Anna Franze (age 36) teaches in the social work department of the University of Hamburg. She also does voluntary work supporting the staff at a shelter for refugees in her neighbourhood, and she is an ally of ATD Fourth World. Below is an interview of her conducted by ATD Volunteer Corps member, Katia Delisse-Mercelis.
You grew up in East Germany, in the former German Democratic Republic.
I was born in 1979 in East Berlin, capital of the GDR. The upheaval of 1989 was a very intense time for me. Everyone I knew — my family and friends —had their lives radically changed overnight. We discovered a new social system, and many doors opened; but the price to pay for that was high unemployment and times of poverty. These experiences profoundly affected me.
Now I live in Hamburg. With my students, I think about what constitutes good pedagogy and good social work. With voluntary workers helping refugees, I talk about the best ways of helping others and also of taking care of themselves. I advise day-care workers and school teachers about the living conditions and the educational needs of refugee families.
How did you first get involved with ATD Fourth World?
After a good year as an au-pair in London, I wanted to go somewhere that my help would be needed more than in a middle-class family. What I like about ATD Fourth World, in addition to it tackling poverty and exclusion, is the international aspect. I spent six months with ATD in England in 1999 and there I met ATD Volunteer Corps members from France, the USA, and Singapore. They each brought experiences from other countries. What I found really fascinating is the way different cultures have of looking at things.
So I started to take an interest in ATD back in Germany and internationally as well. In 2000, I visited both ATD’s international centre in France and its centre in Germany, Haus Neudorf, about 100 kilometres from Berlin. I’ve remained involved ever since. At Haus Neudorf, I met and continue to meet some very mixed groups. There I see more openness and commitment of people to one another than anywhere else, and I still find that very inspiring.
What’s it like living in Hamburg? Is poverty visible in that region?
Hamburg is the wealthiest city in Germany, but poverty also exists there. In the rich residential areas, everything is quiet and green, and the properties are large and well maintained. In the low-income residential areas, everything is noisier, dirtier, drearier, smaller, and older. What is especially hidden is the poverty of elderly people. Because they are particularly ashamed of their poverty, they withdraw inside their homes — for example when they can no longer afford leisure activities — and so they become invisible.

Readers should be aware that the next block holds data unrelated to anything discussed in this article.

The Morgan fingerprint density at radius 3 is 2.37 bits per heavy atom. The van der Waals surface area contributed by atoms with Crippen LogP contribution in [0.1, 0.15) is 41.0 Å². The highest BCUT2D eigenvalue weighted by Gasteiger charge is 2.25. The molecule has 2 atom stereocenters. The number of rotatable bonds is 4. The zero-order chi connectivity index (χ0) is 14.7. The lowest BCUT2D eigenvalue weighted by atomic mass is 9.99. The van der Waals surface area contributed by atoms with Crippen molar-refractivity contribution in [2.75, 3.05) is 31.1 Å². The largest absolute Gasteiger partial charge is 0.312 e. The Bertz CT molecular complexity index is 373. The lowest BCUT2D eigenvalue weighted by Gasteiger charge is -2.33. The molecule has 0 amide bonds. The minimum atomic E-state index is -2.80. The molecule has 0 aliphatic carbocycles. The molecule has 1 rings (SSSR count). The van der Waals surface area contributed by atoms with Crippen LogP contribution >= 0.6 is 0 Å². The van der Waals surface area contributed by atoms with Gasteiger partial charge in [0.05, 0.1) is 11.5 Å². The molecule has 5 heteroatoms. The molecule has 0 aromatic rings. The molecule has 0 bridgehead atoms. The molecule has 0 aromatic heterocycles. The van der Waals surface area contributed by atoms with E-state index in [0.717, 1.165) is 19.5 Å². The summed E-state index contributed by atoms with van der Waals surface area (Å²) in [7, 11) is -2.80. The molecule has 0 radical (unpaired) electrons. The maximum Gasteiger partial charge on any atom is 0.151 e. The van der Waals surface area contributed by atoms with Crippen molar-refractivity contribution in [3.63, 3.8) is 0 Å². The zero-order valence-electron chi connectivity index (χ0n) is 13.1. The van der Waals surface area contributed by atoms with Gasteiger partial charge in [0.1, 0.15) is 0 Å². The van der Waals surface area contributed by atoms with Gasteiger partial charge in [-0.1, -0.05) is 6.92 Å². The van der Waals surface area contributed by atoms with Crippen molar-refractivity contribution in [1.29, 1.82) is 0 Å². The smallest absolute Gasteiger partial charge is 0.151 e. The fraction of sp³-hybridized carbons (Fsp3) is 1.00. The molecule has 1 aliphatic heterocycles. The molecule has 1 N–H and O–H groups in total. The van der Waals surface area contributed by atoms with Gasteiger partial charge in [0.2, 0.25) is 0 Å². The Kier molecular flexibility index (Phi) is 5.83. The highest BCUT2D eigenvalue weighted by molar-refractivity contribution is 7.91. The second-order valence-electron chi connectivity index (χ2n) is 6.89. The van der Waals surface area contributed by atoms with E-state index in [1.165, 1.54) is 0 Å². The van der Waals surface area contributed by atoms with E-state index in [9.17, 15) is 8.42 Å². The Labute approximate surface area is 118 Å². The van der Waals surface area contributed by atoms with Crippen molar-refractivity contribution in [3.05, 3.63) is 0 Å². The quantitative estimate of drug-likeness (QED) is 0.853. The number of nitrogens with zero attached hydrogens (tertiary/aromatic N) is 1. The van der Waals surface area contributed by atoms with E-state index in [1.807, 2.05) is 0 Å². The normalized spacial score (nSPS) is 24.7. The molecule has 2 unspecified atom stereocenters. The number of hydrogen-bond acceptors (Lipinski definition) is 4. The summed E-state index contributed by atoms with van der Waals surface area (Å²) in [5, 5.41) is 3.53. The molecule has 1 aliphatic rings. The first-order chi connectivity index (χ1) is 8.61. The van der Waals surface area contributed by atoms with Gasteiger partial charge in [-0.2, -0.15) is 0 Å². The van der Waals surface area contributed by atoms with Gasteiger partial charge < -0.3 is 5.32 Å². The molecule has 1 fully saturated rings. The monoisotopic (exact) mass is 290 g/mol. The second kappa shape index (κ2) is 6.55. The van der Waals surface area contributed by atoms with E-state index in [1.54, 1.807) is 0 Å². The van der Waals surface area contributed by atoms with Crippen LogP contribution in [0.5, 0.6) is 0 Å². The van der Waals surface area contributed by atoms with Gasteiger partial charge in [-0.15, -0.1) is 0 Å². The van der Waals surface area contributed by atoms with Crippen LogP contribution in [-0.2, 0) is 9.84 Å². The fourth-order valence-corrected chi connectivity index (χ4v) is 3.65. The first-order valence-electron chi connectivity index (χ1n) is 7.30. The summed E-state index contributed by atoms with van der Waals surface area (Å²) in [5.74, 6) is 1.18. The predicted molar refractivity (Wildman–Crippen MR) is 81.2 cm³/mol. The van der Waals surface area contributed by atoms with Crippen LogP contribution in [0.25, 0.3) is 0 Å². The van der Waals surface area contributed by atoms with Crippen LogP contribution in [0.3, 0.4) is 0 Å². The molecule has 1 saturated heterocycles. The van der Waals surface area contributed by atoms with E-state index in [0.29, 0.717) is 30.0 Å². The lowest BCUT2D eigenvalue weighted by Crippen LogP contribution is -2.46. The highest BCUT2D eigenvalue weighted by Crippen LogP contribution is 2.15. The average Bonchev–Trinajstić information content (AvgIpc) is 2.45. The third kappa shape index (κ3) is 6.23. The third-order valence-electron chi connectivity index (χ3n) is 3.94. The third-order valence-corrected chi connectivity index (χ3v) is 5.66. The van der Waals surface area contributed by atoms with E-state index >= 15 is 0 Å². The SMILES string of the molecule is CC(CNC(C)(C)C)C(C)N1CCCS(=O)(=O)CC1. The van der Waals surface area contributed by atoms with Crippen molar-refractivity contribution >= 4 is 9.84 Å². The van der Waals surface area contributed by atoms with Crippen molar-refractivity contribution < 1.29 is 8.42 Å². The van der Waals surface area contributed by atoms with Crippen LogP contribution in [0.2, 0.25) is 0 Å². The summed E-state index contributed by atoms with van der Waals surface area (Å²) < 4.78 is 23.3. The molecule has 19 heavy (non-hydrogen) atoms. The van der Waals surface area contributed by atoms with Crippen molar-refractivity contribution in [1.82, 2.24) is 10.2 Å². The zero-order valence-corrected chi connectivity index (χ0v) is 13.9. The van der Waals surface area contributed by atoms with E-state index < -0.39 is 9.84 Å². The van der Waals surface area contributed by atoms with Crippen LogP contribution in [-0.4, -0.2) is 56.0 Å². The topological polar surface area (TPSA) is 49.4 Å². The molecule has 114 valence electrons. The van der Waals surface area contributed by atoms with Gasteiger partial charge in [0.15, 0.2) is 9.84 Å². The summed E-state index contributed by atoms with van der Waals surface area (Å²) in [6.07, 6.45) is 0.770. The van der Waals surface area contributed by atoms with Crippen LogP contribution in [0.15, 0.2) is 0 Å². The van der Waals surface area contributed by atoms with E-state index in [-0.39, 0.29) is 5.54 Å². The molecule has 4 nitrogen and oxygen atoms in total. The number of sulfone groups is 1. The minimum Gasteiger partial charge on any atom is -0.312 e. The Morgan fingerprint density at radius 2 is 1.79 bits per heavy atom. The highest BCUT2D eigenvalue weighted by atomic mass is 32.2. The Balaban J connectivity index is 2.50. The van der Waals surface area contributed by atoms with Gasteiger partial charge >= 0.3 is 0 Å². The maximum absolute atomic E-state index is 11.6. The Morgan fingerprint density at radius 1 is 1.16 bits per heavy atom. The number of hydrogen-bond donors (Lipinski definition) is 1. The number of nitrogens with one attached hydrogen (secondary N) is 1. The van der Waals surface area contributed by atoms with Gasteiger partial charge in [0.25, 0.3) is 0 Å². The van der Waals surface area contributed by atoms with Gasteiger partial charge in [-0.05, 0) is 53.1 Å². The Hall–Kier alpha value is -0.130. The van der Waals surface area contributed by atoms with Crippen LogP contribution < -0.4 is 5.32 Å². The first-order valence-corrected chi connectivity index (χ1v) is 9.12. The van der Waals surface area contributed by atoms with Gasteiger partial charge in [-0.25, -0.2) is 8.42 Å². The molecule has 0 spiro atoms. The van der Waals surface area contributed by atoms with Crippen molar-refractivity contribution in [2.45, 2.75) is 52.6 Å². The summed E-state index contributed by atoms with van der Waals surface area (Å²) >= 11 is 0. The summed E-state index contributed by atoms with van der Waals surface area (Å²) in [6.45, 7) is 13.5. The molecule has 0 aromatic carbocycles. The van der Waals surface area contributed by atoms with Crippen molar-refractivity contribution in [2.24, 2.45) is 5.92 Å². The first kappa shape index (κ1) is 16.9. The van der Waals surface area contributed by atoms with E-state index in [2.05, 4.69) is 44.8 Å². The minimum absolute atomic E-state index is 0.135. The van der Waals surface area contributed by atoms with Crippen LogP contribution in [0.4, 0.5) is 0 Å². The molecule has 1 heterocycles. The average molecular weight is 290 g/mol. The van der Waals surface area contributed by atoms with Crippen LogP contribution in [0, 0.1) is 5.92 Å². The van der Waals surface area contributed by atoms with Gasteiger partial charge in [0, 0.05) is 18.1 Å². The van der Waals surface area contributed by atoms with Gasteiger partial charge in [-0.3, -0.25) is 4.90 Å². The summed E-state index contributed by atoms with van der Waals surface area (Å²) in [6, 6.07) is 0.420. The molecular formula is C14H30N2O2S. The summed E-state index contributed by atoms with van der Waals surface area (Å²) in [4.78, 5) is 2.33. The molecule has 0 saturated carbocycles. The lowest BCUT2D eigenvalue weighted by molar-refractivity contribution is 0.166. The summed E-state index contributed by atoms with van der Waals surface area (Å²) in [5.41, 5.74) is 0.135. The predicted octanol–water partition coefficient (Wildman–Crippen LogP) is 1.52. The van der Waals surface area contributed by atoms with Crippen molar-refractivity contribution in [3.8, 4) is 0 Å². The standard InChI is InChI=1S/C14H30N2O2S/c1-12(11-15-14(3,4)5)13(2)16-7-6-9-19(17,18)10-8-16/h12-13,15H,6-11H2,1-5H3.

Hamburg is also the capital of charitable foundations in Germany, and they prefer to focus on children. As soon as people become adults, public opinion considers them responsible for their own fate and no longer wants to offer them any support. That troubles me deeply, because children need stable parents more than they need yet another aid project.
You have been working with a family of Afghan refugees for fifteen years, and now you work with people coming to help refugees. Why is that important for you?
For decades, refugees have been greatly disadvantaged from a legal perspective compared with citizens, and they often live in insecure conditions. That makes healthy development extremely difficult for children and adults. Also, it constitutes a violation of the first article of the UN’s Universal Declaration of Human Rights: “All humans are born free and equal in dignity and rights.” For me, that’s the reason to get involved. When people come into contact with refugees, a lot of them say, “I would never have thought, in a country so rich, that human beings would be treated so badly and have to live in these conditions.”
Another reason this is important to me is that I was and I remain impressed by the strength and the zest for life of many people who experience life as refugees. Having seen their lives threatened, many people live much more intensely. This gives hope.